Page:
I’m including a new shot below that is pretty close to the original from two years ago that I still love. Both images made with the Fuji X-Pro1 with the Fuji 14mm prime at f/11, ISO 400.
Fuji X-E2 – 35mm 1.4 @ f/4
You might recognize this young boy, he is the same boy that was in the triptych posted a few days ago. After photographing him I wasn’t leaving, he was just too much fun and I wanted to see what else might happen. As I stepped back to the other side of the street, a young woman rode up on a bicycle and parked it right here! I’m definitely not going anywhere now. I start making images of the bike and who comes out of the door? The boy! Click,click,click.
Once again, I’m conflicted about color or B&W. Unlike the last time I asked where I really did like the color better, this time I could go either way. What say you? B&W version below.
On our first day we stumbled upon this wonderful car on a great street in old Havana. The recent rain added just the right touch.
For processing, I used Alien Skin Exposure 5 and in this case was done! I think the film look for images from Cuba is perfect and Exposure 5 rocks for ease of use. And, you can customize the look right in their awesome interface too. I have a video tutorial for Exposure 5 here.
A thought with regard to the process of image capture. When you stumble upon a scene as good as this or one the resonates with you for whatever reason, WORK THE SCENE!! Do not just take one picture and walk away. Below you’ll find two more takes. Two more right answers but ultimately I liked the lead image best. I took one at a different angle and the other without the wall on the right. Notice the different color in the last one. Different film choice in Exposure 5.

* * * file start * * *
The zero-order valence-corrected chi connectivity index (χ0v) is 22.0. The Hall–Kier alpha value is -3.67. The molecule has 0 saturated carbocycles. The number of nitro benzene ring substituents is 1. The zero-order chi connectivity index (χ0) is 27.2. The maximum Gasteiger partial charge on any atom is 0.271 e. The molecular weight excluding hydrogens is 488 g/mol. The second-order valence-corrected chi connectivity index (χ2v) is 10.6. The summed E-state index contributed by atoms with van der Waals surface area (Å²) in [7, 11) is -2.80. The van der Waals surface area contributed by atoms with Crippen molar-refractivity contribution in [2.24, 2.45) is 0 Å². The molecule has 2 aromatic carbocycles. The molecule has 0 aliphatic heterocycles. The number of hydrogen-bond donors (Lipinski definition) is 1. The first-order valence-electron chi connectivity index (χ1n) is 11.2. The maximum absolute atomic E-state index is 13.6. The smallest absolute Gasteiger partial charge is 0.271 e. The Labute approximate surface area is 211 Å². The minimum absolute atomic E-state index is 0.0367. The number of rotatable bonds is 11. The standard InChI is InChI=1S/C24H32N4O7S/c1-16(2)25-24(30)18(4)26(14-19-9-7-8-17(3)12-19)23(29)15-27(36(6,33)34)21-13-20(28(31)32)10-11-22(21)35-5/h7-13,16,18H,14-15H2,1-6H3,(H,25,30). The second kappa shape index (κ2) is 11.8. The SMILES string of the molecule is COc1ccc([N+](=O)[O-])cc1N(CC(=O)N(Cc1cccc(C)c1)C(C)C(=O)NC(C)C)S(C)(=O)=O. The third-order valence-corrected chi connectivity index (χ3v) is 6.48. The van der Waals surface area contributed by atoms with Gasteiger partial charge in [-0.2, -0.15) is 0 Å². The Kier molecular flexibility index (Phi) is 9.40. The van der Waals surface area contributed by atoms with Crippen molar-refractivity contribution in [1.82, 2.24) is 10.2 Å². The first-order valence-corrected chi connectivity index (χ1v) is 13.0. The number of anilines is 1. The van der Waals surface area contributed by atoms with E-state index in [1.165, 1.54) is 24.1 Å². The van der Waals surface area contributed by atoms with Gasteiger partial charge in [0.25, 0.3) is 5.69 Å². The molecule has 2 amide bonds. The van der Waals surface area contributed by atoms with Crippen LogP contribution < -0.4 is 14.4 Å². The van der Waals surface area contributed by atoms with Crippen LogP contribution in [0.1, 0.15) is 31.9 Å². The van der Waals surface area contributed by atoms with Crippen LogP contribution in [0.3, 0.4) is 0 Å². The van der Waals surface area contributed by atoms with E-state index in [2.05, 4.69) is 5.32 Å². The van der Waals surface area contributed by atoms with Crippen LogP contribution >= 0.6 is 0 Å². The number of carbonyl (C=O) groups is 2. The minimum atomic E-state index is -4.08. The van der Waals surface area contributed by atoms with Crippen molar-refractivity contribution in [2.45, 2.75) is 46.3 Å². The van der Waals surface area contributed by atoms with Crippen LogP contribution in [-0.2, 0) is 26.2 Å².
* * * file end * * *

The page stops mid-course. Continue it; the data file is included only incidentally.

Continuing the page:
We took the group back to a favorite location with a wonderful staircase (see detail shot below). On the second floor where the stair shot is, we found this man working diligently to remove layers of paint from the old doors. He worked relentlessly as a group photographed the stairs. A few of us decided to photograph him but not until we had been on the floor for quite some time. By the time we asked permission he was comfortable with us there and pretty much ignored us as we made our photographs.